Military and Veterans Affairs

IVMF releases report using previously unknown data about veterans

The Institute for Veterans and Military Families at Syracuse University recently released a report last month that fills in the blanks on missing data about veterans’ post-military transitions.

“Missing Perspectives” is the first study on military veterans in transition conducted by an SU research team for the IVMF. The report was based on a large data collection and provided insight on aspects of post-military transition.

Corri Zoli, director of research for SU’s Institute for National Security and Counterterrorism and the leader of the research team, said the report was especially important because it encompasses comprehensive national data on recent veterans that had been missing from both academic research and public discourse — hence the title “Missing Perspectives.”

“From this data, we learned from service members that they largely value their military service experiences and, further, that such service experiences have lasting effects; they often help prep veterans for interest in higher education, certain careers and in ongoing community engagement and public service,” Zoli said.

The research was important because it addresses the “lived experiences” of the post-9/11 generation veterans and families, said Mike Haynie, SU’s vice chancellor of veteran and military affairs, in an SU News release.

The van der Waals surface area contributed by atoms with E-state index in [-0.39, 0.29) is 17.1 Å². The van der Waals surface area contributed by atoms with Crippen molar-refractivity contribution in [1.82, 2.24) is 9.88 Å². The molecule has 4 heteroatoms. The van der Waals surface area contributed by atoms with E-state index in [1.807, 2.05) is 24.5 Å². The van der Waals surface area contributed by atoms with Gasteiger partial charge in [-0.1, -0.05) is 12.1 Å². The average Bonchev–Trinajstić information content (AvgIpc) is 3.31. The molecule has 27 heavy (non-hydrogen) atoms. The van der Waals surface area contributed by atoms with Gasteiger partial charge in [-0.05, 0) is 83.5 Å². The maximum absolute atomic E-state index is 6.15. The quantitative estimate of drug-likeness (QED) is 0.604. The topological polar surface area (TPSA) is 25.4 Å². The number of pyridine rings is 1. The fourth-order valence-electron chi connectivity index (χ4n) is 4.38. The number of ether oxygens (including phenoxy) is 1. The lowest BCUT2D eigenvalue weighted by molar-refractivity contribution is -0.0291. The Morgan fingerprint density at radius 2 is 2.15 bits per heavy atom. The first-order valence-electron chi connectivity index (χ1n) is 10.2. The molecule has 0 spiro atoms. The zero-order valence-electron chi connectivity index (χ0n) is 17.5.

Haynie added that these experiences should be the basis of informing the IVMF in how to best support the veterans after they “take off the uniform.”

“Missing Perspectives” gives insight on the motivations behind veterans’ choices to join the military, the skills they believe were enhanced by their military experiences and what they wanted to do after the end of their military careers.

“There were many unexpected results,” Zoli said. “We were surprised how positively service members viewed their military service, and how women are the fastest growing veteran subpopulation.”

The study showed today’s service members have the highest rates of service-related disabilities, Zoli said, and they were one of the most diverse groups of service members both demographically and professionally.

The report also showed that for 53 percent of veterans, the top reason to join the military was educational benefits. Ninety-two percent of veterans either “agreed” or “strongly agreed” that education should play a role in their post-service transition as well, according to the report.

“First and foremost, we need to understand as a college/university community that service members have much to offer — by way of skills, experiences, competencies and commitments — to campus life,” Zoli said.

She added that there are certain practices at colleges and universities that are best suitable for service members, including support with VA benefits paperwork; flexible schedules; a roadmap from degree to profession; an emphasis on teamwork, disciplines and leadership; and veteran-oriented spaces on campus.

“Universities have been slow at identifying these best practices and sharing them with each other nationally, despite the fact that they are receiving enormous funds for student veterans from the GI Bill and other military/veterans benefits programs,” Zoli said.


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